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I run a L-N-L AP also. Currently I only load for .45 and 9mm, but as soon as I can get my Diamondback back from loaning it to my mom I will be loading .38 also. I only load fully jacketed bullets in 9mm, as my HK P7 has the the polygonal rifling and the gas piston retarded recoil system. Wish I could shoot lead thru it like my .45 because the cost savings using lead is awesome.

As for your question about using the the Hornady 3 die set, I use it for the 9mm. I have no problems with the seat and crimp being combined on it. I do use a separate crimper die for the .45. I had a bit of trouble reloading lead bullets for my .45 (as opposed to jacketed) and separating the crimping and seating step helped a lot.

I do not use the PTX expander for 9mm, but I do for .45 since I need the extra hole for the separate crimping step. I do think if you are going to use the PTX then you need the powder measure stop.

I also think you should invest in a powder checker die. I went with the RCBS lock-out die. I picked it because it stops the press when something is wrong, whereas the others rely on you watching the die, and I felt like if you have to watch the die then it is not much better than looking at every case. It is not perfect though. It will allow small variations in over or under charges to pass, due to the tolerances built into the die adjustments, but unless you are running a hot load a little variance should not be a problem.

I also work up my loads on the L-N-L AP since it is the only press I own. It does not cause me any problems.

I tried to answered most of the questions you asked the best I could. I have not been reloading that long myself. In fact the L-N-L AP was the first press I ever bought or used. Hope you enjoy your new hobby. I like shooting more than reloading, so reloading is something I tolerate in order to be able to shoot as much as I want. There are other aspect besides the saving money that I have found. The ability to tailor loads to my needs is a good thing. Nobody told me about the increase in accuracy you get from reloading your own ammo so that to was an unexpected benefit and a nice surprise for me.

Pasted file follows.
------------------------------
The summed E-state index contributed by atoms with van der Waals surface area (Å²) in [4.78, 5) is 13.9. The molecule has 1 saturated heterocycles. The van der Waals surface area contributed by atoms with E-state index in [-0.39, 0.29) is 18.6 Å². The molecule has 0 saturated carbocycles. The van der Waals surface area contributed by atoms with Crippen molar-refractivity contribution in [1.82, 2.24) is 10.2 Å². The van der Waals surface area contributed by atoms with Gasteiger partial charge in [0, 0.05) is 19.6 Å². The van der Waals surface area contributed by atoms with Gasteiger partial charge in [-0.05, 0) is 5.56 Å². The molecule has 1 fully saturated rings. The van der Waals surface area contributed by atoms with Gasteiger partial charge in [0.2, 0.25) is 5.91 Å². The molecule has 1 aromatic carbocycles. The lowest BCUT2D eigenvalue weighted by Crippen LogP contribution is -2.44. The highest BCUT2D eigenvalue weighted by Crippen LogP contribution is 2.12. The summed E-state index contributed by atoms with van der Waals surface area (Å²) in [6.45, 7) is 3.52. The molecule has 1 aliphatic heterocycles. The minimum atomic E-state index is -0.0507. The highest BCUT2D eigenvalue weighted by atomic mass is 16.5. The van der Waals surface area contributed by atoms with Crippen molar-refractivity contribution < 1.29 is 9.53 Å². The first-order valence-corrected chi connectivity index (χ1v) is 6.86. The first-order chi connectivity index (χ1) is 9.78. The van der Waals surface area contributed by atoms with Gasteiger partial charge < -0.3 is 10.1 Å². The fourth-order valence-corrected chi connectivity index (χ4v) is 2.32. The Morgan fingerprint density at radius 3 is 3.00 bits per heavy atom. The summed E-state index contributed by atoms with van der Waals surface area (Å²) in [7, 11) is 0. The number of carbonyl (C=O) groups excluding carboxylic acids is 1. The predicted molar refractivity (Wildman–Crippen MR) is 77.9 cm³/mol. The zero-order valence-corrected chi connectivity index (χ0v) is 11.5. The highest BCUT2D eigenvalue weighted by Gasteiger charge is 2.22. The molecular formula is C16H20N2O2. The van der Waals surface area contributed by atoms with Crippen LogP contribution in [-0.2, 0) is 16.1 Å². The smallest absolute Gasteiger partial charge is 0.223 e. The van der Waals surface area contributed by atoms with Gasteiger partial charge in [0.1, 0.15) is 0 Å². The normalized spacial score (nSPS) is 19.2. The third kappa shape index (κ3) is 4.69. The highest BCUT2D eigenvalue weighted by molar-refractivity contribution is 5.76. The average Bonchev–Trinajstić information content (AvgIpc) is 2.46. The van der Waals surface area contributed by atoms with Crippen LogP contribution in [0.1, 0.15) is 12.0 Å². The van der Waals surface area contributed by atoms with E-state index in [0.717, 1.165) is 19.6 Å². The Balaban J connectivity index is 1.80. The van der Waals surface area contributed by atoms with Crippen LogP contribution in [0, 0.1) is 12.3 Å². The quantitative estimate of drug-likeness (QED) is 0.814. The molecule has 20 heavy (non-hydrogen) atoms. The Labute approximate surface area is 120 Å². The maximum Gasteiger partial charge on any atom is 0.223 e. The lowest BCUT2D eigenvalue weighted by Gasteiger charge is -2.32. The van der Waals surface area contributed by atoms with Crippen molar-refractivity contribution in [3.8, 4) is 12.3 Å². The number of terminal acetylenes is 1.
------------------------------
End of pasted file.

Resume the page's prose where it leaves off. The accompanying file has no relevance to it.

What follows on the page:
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Old April 9, 2012, 11:16 AM   #22
Guy B. Meredith
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I do NOT reload without the RCBS lockout die in place. Progressive reloading is doing several things at the same time and it is easy to get distracted. Also, when you've been reloading for a while the process is boringly dependable and it is easy to let your attention wander about three or four hundred rounds down the line.

Like factoryrat says the die only senses large changes like empty cases or double loads, but that is what you are most likely to run into. The lockup really gets your attention.

I use plated .38 bullets so the 3 die set works fine for me as well.
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Old April 10, 2012, 05:58 PM   #23
output
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Quote:
The correct placement of the case retainer spring is the most likely culprit. It has to follow the geometry of the plate and drop out of the way at the ejection point.
You were right!


The spring was not going into the groove on base of the shell plate carrier. I had to hold my finger over the wire and cycle the shell plate at the same time.

See picture below:



Here is a pic of my first 100 (after I took a few to the range to test first.):



I ordered a RCBS lockout die as well!
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Old April 10, 2012, 06:15 PM   #24
Bob Knizner
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Hello Output-

Nice setup.

Looking closely at the picture of your loaded rounds, are some of the primers mashed, or is it just a trick of the light?

Bob
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Old April 10, 2012, 06:57 PM   #25
output
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Thanks Bob!

I am not sure what you mean by mashed?

I double checked each primer and then marked them with a green marker. I think it is lighting/marker that I used? I looked at them again and they seem fine.

I will try to post a better picture.
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Last edited by output; April 10, 2012 at 07:19 PM.